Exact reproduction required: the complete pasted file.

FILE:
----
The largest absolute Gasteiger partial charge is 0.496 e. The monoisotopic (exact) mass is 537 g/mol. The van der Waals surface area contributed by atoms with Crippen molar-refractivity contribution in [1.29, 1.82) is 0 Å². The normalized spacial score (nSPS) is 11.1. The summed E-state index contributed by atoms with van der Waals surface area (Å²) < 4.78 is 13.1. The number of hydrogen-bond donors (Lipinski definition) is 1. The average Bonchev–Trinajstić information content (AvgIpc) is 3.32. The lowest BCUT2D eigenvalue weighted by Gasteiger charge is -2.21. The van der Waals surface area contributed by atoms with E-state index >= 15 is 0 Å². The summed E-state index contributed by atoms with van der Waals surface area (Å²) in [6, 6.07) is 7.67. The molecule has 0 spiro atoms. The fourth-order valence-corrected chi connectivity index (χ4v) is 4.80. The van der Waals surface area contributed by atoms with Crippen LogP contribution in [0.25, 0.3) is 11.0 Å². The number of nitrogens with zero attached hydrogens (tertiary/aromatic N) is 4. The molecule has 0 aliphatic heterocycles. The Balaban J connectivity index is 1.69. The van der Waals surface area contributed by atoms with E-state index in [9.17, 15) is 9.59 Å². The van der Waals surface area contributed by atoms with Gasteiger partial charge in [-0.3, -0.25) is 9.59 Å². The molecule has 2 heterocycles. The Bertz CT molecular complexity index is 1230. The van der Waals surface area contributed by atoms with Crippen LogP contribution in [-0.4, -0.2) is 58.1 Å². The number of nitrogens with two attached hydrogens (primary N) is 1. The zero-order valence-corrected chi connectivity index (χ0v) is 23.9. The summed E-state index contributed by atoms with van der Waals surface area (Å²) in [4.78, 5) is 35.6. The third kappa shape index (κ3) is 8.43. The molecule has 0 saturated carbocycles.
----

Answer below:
The largest absolute Gasteiger partial charge is 0.496 e. The monoisotopic (exact) mass is 537 g/mol. The van der Waals surface area contributed by atoms with Crippen molar-refractivity contribution in [1.29, 1.82) is 0 Å². The normalized spacial score (nSPS) is 11.1. The summed E-state index contributed by atoms with van der Waals surface area (Å²) < 4.78 is 13.1. The number of hydrogen-bond donors (Lipinski definition) is 1. The average Bonchev–Trinajstić information content (AvgIpc) is 3.32. The lowest BCUT2D eigenvalue weighted by Gasteiger charge is -2.21. The van der Waals surface area contributed by atoms with E-state index >= 15 is 0 Å². The summed E-state index contributed by atoms with van der Waals surface area (Å²) in [6, 6.07) is 7.67. The molecule has 0 spiro atoms. The fourth-order valence-corrected chi connectivity index (χ4v) is 4.80. The van der Waals surface area contributed by atoms with Crippen LogP contribution in [0.25, 0.3) is 11.0 Å². The number of nitrogens with zero attached hydrogens (tertiary/aromatic N) is 4. The molecule has 0 aliphatic heterocycles. The Balaban J connectivity index is 1.69. The van der Waals surface area contributed by atoms with E-state index in [9.17, 15) is 9.59 Å². The van der Waals surface area contributed by atoms with Gasteiger partial charge in [-0.3, -0.25) is 9.59 Å². The molecule has 2 heterocycles. The Bertz CT molecular complexity index is 1230. The van der Waals surface area contributed by atoms with Crippen LogP contribution in [-0.4, -0.2) is 58.1 Å². The number of nitrogens with two attached hydrogens (primary N) is 1. The zero-order valence-corrected chi connectivity index (χ0v) is 23.9. The summed E-state index contributed by atoms with van der Waals surface area (Å²) in [4.78, 5) is 35.6. The third kappa shape index (κ3) is 8.43. The molecule has 0 saturated carbocycles.